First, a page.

If you love your PlayStation and read business biographies, this is worthwhile but wait for the paperback.
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2.0 out of 5 stars The One Man Makes a Successful Product Myth, Oct. 17 2000
By A Customer
Ce commentaire est de: Revolutionaries at Sony: The Making of the Sony Playstation and the Visionaries Who Conquered the World of Video Games (Hardcover)
This book presents Ken Kutaragi as the genius who single-handedly created the successful Playstation. It is just not a realistic picture of how a business runs or how a product becomes a success. It needs to include more information about other people who contributed to the product and the cultural environment in which it originated.
The translation from the Japanese also creates a style of grammar that is just not quite right to the English reader.
Half-way through the book I decided that my time was more valuable than this book and I needed to move on to something more rewarding (and more entertaining).
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5.0 out of 5 stars Do you develop or market products? Read this book!, Oct. 31 2000
Ce commentaire est de: Revolutionaries at Sony: The Making of the Sony Playstation and the Visionaries Who Conquered the World of Video Games (Hardcover)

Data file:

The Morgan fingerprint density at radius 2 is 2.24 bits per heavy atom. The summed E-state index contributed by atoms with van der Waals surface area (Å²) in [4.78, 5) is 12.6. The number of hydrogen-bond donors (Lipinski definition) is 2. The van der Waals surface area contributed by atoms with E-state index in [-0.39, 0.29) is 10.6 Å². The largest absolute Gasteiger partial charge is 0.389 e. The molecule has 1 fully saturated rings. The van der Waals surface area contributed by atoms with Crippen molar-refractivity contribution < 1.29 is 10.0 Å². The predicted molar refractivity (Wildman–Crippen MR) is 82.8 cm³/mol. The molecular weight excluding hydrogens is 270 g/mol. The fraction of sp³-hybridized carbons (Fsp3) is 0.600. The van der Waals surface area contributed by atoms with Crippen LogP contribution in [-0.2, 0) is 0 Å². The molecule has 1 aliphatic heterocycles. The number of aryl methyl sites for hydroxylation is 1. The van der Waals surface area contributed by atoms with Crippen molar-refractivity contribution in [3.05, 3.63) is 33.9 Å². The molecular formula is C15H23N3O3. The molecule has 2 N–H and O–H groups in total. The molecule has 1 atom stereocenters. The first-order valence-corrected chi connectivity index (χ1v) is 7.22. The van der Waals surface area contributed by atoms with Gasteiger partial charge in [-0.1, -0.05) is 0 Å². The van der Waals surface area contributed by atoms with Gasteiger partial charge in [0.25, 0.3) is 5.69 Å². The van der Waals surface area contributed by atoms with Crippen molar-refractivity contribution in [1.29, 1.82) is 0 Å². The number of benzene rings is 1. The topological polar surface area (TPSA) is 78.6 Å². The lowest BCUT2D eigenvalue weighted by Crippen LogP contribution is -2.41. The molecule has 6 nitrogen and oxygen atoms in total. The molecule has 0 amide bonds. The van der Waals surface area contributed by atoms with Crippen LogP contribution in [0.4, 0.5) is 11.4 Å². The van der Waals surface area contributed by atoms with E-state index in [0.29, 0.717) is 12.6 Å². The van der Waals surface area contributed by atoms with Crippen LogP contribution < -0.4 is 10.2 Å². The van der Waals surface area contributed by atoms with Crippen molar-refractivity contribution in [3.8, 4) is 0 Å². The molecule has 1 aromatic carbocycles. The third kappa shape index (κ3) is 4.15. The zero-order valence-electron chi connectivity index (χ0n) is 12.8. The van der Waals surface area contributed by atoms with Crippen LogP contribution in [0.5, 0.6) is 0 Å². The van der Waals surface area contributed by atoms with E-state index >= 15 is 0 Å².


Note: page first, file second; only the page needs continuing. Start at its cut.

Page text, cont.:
Your virtually guranteed to walk away with 1 or 2 good ideas about how to develop and market products. This is like reading the play book for the New York Yankees. You won't find anything shocking, it's just a great story about how to break into a very competitve computer games market. You'll read how superior technology, relentless attention to detail and design, love for the customer, cost superiority and a vision to be the best in the world lead to great success. This is the closest thing the business world has to a royal straight flush! It's a quick read, so stop reading this and start reading this book.
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4.0 out of 5 stars Complex but very interesting, June 10 2000
By A Customer
Ce commentaire est de: Revolutionaries at Sony: The Making of the Sony Playstation and the Visionaries Who Conquered the World of Video Games (Hardcover)
I thought this book was a very interesting a unique way of looking at the video game industry. Me being 12 years old can only play the games and enjoy them but have never thought about who made the game or who was the story written by. With this book it made me think about my games and what an interesting company sony is.
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3.0 out of 5 stars Just in time for the PS2, Dec 1 2000
Ce commentaire est de: Revolutionaries at Sony: The Making of the Sony Playstation and the Visionaries Who Conquered the World of Video Games (Hardcover)
A good look at the PlayStation's technology and business development process. Not really great as a venture or entrepreneur analysis (more of an intra-preneur story that worked). Gives something to compare the PS2 saga with.